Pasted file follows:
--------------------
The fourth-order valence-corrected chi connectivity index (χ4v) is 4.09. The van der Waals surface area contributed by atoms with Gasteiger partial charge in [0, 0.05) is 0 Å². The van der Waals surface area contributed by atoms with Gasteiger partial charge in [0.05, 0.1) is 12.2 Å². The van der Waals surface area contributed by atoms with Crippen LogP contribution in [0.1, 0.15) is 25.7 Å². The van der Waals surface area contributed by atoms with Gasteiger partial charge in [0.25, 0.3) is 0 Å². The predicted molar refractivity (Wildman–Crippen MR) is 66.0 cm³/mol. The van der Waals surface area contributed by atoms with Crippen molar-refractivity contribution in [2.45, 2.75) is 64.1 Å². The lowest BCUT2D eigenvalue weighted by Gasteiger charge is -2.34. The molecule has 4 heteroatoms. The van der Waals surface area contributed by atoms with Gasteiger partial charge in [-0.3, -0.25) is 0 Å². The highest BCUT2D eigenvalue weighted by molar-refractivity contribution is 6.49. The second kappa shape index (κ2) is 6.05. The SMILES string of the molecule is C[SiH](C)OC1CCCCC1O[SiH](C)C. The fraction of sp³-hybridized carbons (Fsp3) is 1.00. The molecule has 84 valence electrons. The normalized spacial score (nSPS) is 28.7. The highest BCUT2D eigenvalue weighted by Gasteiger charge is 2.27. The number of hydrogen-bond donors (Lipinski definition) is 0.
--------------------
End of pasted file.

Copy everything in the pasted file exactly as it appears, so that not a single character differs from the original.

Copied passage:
The fourth-order valence-corrected chi connectivity index (χ4v) is 4.09. The van der Waals surface area contributed by atoms with Gasteiger partial charge in [0, 0.05) is 0 Å². The van der Waals surface area contributed by atoms with Gasteiger partial charge in [0.05, 0.1) is 12.2 Å². The van der Waals surface area contributed by atoms with Crippen LogP contribution in [0.1, 0.15) is 25.7 Å². The van der Waals surface area contributed by atoms with Gasteiger partial charge in [0.25, 0.3) is 0 Å². The predicted molar refractivity (Wildman–Crippen MR) is 66.0 cm³/mol. The van der Waals surface area contributed by atoms with Crippen molar-refractivity contribution in [2.45, 2.75) is 64.1 Å². The lowest BCUT2D eigenvalue weighted by Gasteiger charge is -2.34. The molecule has 4 heteroatoms. The van der Waals surface area contributed by atoms with Gasteiger partial charge in [-0.3, -0.25) is 0 Å². The highest BCUT2D eigenvalue weighted by molar-refractivity contribution is 6.49. The second kappa shape index (κ2) is 6.05. The SMILES string of the molecule is C[SiH](C)OC1CCCCC1O[SiH](C)C. The fraction of sp³-hybridized carbons (Fsp3) is 1.00. The molecule has 84 valence electrons. The normalized spacial score (nSPS) is 28.7. The highest BCUT2D eigenvalue weighted by Gasteiger charge is 2.27. The number of hydrogen-bond donors (Lipinski definition) is 0.